When succulents don’t get enough light, they tend to elongate and chase after a light source. As they stretch out, they become weak and leggy.
Below are a few examples of indoor and outdoor succulents and their light requirements.
Full Sun Outdoor Succulents
- Hens and chicks
- Paddle plant or Kalanchoe luciae
- Ghost plant or Graptopetalum paraguayense
- Blue chalkstick or Senecio serpens
Shade Outdoor Succulents
- Fox tail agave or Agave attentuata
- Night blooming cereus or Epiphyllum
- String of pearls or Curio rowleyanus
- String of bananas plant or Curio radicans
- Jade plant or Crassula ovata
- Fairy crassula or Crassula multicava
- Mistletoe cactus or Rhipsalis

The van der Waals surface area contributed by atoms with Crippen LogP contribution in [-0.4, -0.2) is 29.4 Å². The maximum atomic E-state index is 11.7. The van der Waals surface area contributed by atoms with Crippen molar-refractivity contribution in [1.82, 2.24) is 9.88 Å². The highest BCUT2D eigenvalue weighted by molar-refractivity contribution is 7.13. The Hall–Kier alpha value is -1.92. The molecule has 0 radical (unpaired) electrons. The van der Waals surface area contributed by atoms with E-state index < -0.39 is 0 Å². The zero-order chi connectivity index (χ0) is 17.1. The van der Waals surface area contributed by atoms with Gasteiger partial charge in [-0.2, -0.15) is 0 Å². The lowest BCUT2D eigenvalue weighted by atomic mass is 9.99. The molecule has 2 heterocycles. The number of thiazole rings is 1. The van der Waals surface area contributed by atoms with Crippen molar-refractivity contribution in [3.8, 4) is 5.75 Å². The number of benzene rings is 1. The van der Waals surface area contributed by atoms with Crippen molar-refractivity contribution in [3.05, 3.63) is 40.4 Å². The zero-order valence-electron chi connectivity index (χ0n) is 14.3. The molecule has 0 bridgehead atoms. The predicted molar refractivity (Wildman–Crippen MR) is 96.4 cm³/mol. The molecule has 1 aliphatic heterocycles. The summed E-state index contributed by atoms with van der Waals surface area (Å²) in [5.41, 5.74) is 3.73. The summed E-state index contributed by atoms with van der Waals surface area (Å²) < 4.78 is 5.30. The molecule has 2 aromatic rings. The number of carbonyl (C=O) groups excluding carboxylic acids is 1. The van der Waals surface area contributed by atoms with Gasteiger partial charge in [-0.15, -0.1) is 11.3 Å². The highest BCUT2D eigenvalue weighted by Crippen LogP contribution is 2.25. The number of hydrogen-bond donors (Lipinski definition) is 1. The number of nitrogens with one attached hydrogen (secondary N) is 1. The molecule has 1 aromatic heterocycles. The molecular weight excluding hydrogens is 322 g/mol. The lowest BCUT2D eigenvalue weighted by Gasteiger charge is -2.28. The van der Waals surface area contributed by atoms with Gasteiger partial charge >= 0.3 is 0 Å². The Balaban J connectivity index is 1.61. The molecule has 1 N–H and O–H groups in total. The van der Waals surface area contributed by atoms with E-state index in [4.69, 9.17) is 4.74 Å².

Direct Sun (Indoor Succulents)
- Pincushion cactus or Mammillaria
- Spider cactus or Gymnocalycium denudatum)
- Burro’s tail or Sedum morganianum
- Ponytail palm or Beaucarnea recurvata
- Bunny ears cactus or Opuntia microdasys
- Tiger jaws Faucaria tigrina
Filtered Sun/ Indirect Sun (Indoor Succulents)
- Zebra plant or Haworthia attenuata
- Christmas cactus or Schlumbergera buckleyi
- Bear Paws or Cotyledon Tomentosa
- Cylindrical Snake Plant or Sansevieria cylindrica
- Snake Plant or Sansevieria trifasciata
- Gollum Jade or Crassula ovata ‘Gollum’
Plants need exposure to sunlight, so place them where they will get more. When you have a succulent indoors, avoid placing it near too much shade, including the cooling vents. This doesn’t pose a problem for outdoor succulents.
If moving indoors to outdoors, let your plant adjust gradually. Succulents don’t like sudden and drastic changes; they may suffer sun damage if you don’t let them acclimate first.